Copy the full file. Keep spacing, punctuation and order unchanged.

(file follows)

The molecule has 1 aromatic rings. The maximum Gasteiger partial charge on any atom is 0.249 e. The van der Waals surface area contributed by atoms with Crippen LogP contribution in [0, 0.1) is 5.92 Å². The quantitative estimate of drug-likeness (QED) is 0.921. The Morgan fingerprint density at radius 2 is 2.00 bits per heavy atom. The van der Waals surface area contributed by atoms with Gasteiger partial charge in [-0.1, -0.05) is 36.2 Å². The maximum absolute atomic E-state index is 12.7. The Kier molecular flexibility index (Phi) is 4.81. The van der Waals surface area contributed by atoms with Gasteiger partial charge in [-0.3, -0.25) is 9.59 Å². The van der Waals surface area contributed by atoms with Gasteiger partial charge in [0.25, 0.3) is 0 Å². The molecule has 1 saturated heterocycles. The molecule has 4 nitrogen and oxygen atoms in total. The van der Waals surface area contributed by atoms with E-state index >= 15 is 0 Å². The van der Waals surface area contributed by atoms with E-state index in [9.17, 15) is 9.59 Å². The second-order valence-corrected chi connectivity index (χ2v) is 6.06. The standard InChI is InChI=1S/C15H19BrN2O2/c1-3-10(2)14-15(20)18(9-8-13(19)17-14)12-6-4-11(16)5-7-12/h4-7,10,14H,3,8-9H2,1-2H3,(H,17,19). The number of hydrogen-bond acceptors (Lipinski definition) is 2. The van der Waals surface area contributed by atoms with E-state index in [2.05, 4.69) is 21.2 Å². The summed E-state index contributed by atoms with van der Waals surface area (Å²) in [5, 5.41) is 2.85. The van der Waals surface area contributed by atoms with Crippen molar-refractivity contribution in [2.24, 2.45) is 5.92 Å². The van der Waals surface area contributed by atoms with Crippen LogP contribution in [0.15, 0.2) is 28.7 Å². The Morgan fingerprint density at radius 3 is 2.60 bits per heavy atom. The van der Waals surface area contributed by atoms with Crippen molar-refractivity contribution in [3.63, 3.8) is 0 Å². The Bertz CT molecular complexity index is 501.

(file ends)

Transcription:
The molecule has 1 aromatic rings. The maximum Gasteiger partial charge on any atom is 0.249 e. The van der Waals surface area contributed by atoms with Crippen LogP contribution in [0, 0.1) is 5.92 Å². The quantitative estimate of drug-likeness (QED) is 0.921. The Morgan fingerprint density at radius 2 is 2.00 bits per heavy atom. The van der Waals surface area contributed by atoms with Gasteiger partial charge in [-0.1, -0.05) is 36.2 Å². The maximum absolute atomic E-state index is 12.7. The Kier molecular flexibility index (Phi) is 4.81. The van der Waals surface area contributed by atoms with Gasteiger partial charge in [-0.3, -0.25) is 9.59 Å². The van der Waals surface area contributed by atoms with Gasteiger partial charge in [0.25, 0.3) is 0 Å². The molecule has 1 saturated heterocycles. The molecule has 4 nitrogen and oxygen atoms in total. The van der Waals surface area contributed by atoms with E-state index >= 15 is 0 Å². The van der Waals surface area contributed by atoms with E-state index in [9.17, 15) is 9.59 Å². The second-order valence-corrected chi connectivity index (χ2v) is 6.06. The standard InChI is InChI=1S/C15H19BrN2O2/c1-3-10(2)14-15(20)18(9-8-13(19)17-14)12-6-4-11(16)5-7-12/h4-7,10,14H,3,8-9H2,1-2H3,(H,17,19). The number of hydrogen-bond acceptors (Lipinski definition) is 2. The van der Waals surface area contributed by atoms with E-state index in [2.05, 4.69) is 21.2 Å². The summed E-state index contributed by atoms with van der Waals surface area (Å²) in [5, 5.41) is 2.85. The van der Waals surface area contributed by atoms with Crippen molar-refractivity contribution in [2.24, 2.45) is 5.92 Å². The van der Waals surface area contributed by atoms with Crippen LogP contribution in [0.15, 0.2) is 28.7 Å². The Morgan fingerprint density at radius 3 is 2.60 bits per heavy atom. The van der Waals surface area contributed by atoms with Crippen molar-refractivity contribution in [3.63, 3.8) is 0 Å². The Bertz CT molecular complexity index is 501.